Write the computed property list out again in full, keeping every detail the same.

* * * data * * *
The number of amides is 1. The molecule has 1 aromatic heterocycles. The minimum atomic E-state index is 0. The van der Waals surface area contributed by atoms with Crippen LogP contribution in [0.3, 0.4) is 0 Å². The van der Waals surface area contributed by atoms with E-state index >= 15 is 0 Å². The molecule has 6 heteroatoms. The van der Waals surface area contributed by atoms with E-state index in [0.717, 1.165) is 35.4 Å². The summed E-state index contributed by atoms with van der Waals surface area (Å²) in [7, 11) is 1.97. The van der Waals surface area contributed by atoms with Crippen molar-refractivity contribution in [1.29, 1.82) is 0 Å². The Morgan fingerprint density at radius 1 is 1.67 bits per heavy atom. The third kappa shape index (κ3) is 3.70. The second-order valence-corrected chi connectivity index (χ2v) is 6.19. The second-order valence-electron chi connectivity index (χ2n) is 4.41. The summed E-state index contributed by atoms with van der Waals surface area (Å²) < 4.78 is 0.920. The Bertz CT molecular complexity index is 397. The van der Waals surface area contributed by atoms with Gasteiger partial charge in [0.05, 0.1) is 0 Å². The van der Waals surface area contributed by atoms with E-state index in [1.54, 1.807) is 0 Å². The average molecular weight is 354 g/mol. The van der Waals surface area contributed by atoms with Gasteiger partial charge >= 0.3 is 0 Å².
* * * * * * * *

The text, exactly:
The number of amides is 1. The molecule has 1 aromatic heterocycles. The minimum atomic E-state index is 0. The van der Waals surface area contributed by atoms with Crippen LogP contribution in [0.3, 0.4) is 0 Å². The van der Waals surface area contributed by atoms with E-state index >= 15 is 0 Å². The molecule has 6 heteroatoms. The van der Waals surface area contributed by atoms with E-state index in [0.717, 1.165) is 35.4 Å². The summed E-state index contributed by atoms with van der Waals surface area (Å²) in [7, 11) is 1.97. The van der Waals surface area contributed by atoms with Crippen molar-refractivity contribution in [1.29, 1.82) is 0 Å². The Morgan fingerprint density at radius 1 is 1.67 bits per heavy atom. The third kappa shape index (κ3) is 3.70. The second-order valence-corrected chi connectivity index (χ2v) is 6.19. The second-order valence-electron chi connectivity index (χ2n) is 4.41. The summed E-state index contributed by atoms with van der Waals surface area (Å²) < 4.78 is 0.920. The Bertz CT molecular complexity index is 397. The van der Waals surface area contributed by atoms with Gasteiger partial charge in [0.05, 0.1) is 0 Å². The van der Waals surface area contributed by atoms with E-state index in [1.54, 1.807) is 0 Å². The average molecular weight is 354 g/mol. The van der Waals surface area contributed by atoms with Gasteiger partial charge >= 0.3 is 0 Å².